“Ballyguiltenane school was much different then” she explains. “There were no toilets only horrible dry toilets out the back. And there was no such thing as toilet paper but a sop of hay or something. We would be told to wash in the river in the morning before we went to school. For lunch we would take a few slices of bread and some days we might have butter when my mother would make it.”
She got her 1st Holy Communion in Glin and wore a dress which was borrowed and she was very careful not to soil it on the ass’s car in which they travelled to the Church. She remembers Mrs Griffin in Glin bringing all the children in for tea after the Mass. Liza, like all children then, was used to the “panny” which was an enamel mug. But on this occasion the tea was served in a cup and saucer. Liza did not know what the saucer was for and proceeded to pour the tea from the cup to the saucer until Mrs Griffin scolded her for doing so. “Sure we had no luxuries then”, said Liza. “But, we were never hungry as we had homegrown vegetables, eggs, bacon and chickens. I remember my mother selling eggs to make enough money to buy a Communion outfit for one of my brothers. She bought him a white shirt, a gansey and a navy pants to his knee as that was the fashion then.”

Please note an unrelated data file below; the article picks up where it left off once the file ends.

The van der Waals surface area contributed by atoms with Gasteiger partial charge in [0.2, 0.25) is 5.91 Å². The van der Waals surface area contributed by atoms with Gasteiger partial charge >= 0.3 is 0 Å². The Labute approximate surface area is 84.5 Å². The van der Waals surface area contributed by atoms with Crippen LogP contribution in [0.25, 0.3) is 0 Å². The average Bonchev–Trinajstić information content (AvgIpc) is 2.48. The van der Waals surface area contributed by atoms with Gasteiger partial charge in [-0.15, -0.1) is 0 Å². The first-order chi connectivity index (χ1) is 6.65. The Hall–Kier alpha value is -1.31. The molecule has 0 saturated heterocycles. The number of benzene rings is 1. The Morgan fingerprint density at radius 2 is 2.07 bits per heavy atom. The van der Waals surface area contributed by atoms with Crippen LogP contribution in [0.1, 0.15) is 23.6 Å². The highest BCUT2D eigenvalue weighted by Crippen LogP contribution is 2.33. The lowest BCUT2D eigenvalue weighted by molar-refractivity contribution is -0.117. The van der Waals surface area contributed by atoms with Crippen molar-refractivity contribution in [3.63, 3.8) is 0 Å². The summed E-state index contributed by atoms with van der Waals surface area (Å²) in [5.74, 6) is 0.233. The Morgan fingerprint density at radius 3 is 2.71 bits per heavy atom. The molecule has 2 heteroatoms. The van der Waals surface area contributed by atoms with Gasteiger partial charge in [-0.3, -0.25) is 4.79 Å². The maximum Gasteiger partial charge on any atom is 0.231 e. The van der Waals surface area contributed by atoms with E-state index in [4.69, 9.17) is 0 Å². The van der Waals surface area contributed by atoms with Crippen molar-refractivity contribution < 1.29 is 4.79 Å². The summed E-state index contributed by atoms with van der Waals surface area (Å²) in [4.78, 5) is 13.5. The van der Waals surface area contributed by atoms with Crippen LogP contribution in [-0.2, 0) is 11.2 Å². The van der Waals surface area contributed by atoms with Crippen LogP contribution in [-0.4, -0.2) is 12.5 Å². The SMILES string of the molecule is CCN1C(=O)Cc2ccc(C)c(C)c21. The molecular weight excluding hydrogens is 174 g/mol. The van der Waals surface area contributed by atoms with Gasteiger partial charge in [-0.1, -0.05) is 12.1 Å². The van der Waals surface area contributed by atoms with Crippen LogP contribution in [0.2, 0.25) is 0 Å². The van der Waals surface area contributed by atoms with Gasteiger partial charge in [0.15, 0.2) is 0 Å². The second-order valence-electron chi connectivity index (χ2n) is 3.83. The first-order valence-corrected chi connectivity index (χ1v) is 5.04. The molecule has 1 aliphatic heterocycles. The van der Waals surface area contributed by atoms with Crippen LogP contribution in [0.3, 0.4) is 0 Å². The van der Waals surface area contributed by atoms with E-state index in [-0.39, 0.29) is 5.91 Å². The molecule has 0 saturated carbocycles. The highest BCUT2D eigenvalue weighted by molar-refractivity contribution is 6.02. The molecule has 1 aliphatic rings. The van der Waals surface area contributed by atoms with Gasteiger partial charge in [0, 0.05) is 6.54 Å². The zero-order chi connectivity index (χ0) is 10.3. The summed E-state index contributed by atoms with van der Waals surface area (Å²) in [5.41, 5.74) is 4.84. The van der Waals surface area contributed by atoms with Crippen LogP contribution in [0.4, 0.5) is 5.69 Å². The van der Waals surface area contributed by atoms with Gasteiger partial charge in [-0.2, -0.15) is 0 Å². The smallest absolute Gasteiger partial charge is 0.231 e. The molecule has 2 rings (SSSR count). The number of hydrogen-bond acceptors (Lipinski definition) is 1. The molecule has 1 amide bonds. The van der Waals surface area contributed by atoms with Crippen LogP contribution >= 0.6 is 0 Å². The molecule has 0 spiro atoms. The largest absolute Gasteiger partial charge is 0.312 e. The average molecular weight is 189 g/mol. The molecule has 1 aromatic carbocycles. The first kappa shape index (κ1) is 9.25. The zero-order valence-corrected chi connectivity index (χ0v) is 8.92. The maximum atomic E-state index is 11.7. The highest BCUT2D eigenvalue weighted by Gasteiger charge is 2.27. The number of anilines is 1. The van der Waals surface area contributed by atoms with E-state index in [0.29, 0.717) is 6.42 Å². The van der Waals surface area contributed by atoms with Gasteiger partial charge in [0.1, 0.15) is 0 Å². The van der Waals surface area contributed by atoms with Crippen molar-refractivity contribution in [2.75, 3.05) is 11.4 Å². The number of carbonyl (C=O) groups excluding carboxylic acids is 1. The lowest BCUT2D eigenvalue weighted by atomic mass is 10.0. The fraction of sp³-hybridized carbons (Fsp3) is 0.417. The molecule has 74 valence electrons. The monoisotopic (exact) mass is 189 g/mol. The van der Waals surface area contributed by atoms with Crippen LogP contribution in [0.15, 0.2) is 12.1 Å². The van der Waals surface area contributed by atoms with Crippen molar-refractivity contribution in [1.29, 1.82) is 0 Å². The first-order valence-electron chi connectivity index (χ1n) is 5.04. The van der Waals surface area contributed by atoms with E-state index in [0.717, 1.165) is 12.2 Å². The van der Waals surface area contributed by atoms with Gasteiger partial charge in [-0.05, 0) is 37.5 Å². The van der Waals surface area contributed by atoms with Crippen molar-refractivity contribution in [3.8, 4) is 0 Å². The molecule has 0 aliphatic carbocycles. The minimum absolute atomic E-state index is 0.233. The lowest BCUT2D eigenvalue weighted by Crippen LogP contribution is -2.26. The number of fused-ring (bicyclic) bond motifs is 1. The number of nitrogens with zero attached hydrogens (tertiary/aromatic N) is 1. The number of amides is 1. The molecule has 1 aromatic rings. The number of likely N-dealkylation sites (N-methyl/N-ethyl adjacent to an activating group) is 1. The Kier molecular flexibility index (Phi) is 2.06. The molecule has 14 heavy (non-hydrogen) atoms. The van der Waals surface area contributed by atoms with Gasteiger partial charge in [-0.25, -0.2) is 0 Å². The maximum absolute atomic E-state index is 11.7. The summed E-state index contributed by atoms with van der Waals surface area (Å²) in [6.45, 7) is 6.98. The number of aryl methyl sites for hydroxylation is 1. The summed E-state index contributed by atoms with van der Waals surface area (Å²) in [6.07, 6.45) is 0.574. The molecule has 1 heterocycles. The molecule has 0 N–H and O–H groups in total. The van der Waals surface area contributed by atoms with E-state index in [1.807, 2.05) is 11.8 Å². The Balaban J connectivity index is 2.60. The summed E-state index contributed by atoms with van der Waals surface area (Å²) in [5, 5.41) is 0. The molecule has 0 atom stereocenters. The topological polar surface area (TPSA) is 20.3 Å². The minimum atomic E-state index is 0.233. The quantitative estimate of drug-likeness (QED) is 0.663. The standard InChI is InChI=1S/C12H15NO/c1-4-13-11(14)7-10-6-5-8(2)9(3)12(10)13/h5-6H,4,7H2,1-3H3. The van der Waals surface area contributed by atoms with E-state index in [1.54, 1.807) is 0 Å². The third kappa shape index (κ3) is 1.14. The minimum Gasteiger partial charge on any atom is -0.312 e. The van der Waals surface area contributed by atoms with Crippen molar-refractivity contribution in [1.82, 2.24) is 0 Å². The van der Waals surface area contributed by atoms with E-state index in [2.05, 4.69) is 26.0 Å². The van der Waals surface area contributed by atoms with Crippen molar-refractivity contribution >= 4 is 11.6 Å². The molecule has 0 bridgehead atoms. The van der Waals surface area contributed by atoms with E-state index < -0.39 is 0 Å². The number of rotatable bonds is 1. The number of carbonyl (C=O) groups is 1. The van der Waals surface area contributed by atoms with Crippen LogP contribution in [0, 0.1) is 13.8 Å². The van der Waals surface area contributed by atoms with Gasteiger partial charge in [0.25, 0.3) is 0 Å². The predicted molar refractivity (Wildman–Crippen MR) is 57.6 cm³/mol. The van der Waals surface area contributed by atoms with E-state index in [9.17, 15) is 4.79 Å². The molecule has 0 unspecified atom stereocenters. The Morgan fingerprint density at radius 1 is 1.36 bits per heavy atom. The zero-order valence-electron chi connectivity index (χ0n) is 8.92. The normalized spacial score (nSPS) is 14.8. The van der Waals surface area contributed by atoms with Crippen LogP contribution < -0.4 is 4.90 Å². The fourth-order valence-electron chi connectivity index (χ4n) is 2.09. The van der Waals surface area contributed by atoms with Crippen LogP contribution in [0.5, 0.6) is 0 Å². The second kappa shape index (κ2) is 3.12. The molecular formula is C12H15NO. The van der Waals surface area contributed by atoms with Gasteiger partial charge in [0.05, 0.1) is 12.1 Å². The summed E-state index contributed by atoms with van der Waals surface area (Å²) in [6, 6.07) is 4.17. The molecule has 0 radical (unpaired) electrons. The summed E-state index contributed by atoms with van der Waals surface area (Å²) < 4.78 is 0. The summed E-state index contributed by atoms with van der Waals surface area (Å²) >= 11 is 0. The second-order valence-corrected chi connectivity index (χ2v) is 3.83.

During play time they would play with a skipping rope or play ‘rounders’, while the boys might play with marbles or a spinning top which they might have made from the handle of an old shovel or spade. “We also played Ring-a-rosy or London Bridge which were sing-a-long games. Another game we played was “pit-a-bounce”. We had to hop a ball on the ground and then up against the wall while saying “up down bounce”. If we missed the bounce it was somebody else’s turn. We made it harder then by doing it on one leg or with one hand. We had fun.”
Christmas was a great time. Hard and all as times were each family would have a sweet cake and cook a goose with potato stuffing. “I can still remember the aroma when my mother would take the top off the oven and baste the goose with a bit of the fat bacon.” The butcher is Moyvane would pay anyone who would pluck and clean the geese before Christmas and so Liza and the family would make a bit of money that way. On Christmas Eve each child would have their own coloured candle which they would light along with the main big candle. There was also a candle lit for Bridie who had died as a very young baby. The Holy Water would be sprinkled and all the family would kneel down on the mud floor and say the Rosary while gazing on the paper Crib on the table. “I used to be so happy on that night,” Liza said. Next day Santa would have brought “something small like an orange and a few sweets but we used to be delighted with that. I remember once seeing a lovely doll in a shop window in Newtown. The price of it was six pence but it was there long after Christmas as nobody could afford to buy it, even at that price.”